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October 2006 Briefing - Obstetrics/Gynecology

Here are what the editors at HealthDay consider to be the most important developments in OBGYN & Women's Health for October 2006. This roundup includes the latest research news from journal articles, as well as the FDA approvals and regulatory changes that are the most likely to affect clinical practice.

Methamphetamine Crosses Placenta to Fetus

TUESDAY, Oct. 31 (HealthDay News) -- Methamphetamine, or "crystal meth," can cross the placenta from the mother to fetus, with a significant correlation between levels in mother and neonate, according to an analysis of hair samples published online Oct. 31 in the Fetal and Neonatal Edition of the Archives of Disease in Childhood.

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Women's Access to Caesareans Insufficient Around World

TUESDAY, Oct. 31 (HealthDay News) -- Sub-Saharan African women have dangerously poor access to Caesarean sections, while many Latin American women undergo the procedure unnecessarily, researchers report in the Oct. 28 issue of The Lancet.

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Twenty-Minute Incontinence Test Better Than Longer Test

TUESDAY, Oct. 31 (HealthDay News) -- Twenty-minute pad tests may be even more sensitive than the standard one-hour pad tests for women with stress urinary incontinence, according to a report in the October issue of Urology.

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Breast Reconstruction Complications Analyzed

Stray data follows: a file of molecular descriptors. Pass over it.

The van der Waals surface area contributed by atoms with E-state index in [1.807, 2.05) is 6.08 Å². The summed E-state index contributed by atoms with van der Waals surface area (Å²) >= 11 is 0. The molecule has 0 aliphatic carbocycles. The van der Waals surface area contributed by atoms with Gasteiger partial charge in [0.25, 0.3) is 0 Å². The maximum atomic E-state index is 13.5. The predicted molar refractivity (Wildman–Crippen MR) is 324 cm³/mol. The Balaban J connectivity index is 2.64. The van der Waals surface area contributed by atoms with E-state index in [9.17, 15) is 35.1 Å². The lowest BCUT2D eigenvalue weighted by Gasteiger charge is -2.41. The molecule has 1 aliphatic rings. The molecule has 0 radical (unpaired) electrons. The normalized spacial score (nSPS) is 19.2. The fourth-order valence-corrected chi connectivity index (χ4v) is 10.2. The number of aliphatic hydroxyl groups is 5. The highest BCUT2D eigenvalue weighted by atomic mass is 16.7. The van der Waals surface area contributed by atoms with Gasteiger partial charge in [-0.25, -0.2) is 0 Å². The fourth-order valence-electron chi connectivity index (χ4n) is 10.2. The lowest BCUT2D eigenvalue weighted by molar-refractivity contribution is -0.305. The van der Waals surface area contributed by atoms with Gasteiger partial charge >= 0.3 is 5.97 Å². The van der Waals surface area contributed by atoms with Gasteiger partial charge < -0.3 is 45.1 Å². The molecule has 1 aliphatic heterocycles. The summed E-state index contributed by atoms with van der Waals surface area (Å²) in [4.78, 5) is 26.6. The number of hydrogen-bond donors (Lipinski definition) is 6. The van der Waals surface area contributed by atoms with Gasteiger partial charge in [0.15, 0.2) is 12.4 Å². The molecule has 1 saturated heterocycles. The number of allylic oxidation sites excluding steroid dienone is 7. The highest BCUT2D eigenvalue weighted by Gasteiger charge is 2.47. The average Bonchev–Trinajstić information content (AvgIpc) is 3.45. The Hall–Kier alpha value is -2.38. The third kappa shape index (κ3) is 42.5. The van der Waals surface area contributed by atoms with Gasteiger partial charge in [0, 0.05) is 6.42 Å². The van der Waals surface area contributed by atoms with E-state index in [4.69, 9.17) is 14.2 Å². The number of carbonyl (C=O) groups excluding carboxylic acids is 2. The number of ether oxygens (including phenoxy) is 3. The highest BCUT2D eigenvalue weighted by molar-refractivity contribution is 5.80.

MONDAY, Oct. 30 (HealthDay News) -- In women undergoing immediate breast reconstruction, latissimus dorsi myocutaneous flap with or without an implant may represent a compromise between complication risk and a good cosmetic result, researchers report in the October issue of the Journal of Plastic, Reconstructive & Aesthetic Surgery.

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Topical Estradiol Can Be Transferred by Skin Contact

FRIDAY, Oct. 27 (HealthDay News) -- One hour after topical estradiol has been applied, a clinically significant transfer of the drug can occur during 15 minutes of skin contact, according to a report in the October issue of the Journal of Investigative Dermatology.

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Radiation After Breast Reconstruction Ups Capsule Risk

FRIDAY, Oct. 27 (HealthDay News) -- After immediate breast reconstruction, capsule formation is three times more likely in breast cancer patients who undergo radiotherapy, according to the results of a study published in the October issue of the Journal of Plastic, Reconstructive & Aesthetic Surgery.

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Clinicians Believe Teens Unlikely to Practice Safe Sex

THURSDAY, Oct. 26 (HealthDay News) -- Despite their conviction that teens should be counseled on safe sex practices including monogamy, abstinence and condom use to prevent human papillomavirus (HPV) infection, fewer than one-quarter of clinicians believe adolescents will use these methods in the long run, according to a report in the Oct. 20 issue of the Morbidity and Mortality Weekly Report.

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Twins More Likely to Have Premature Menopause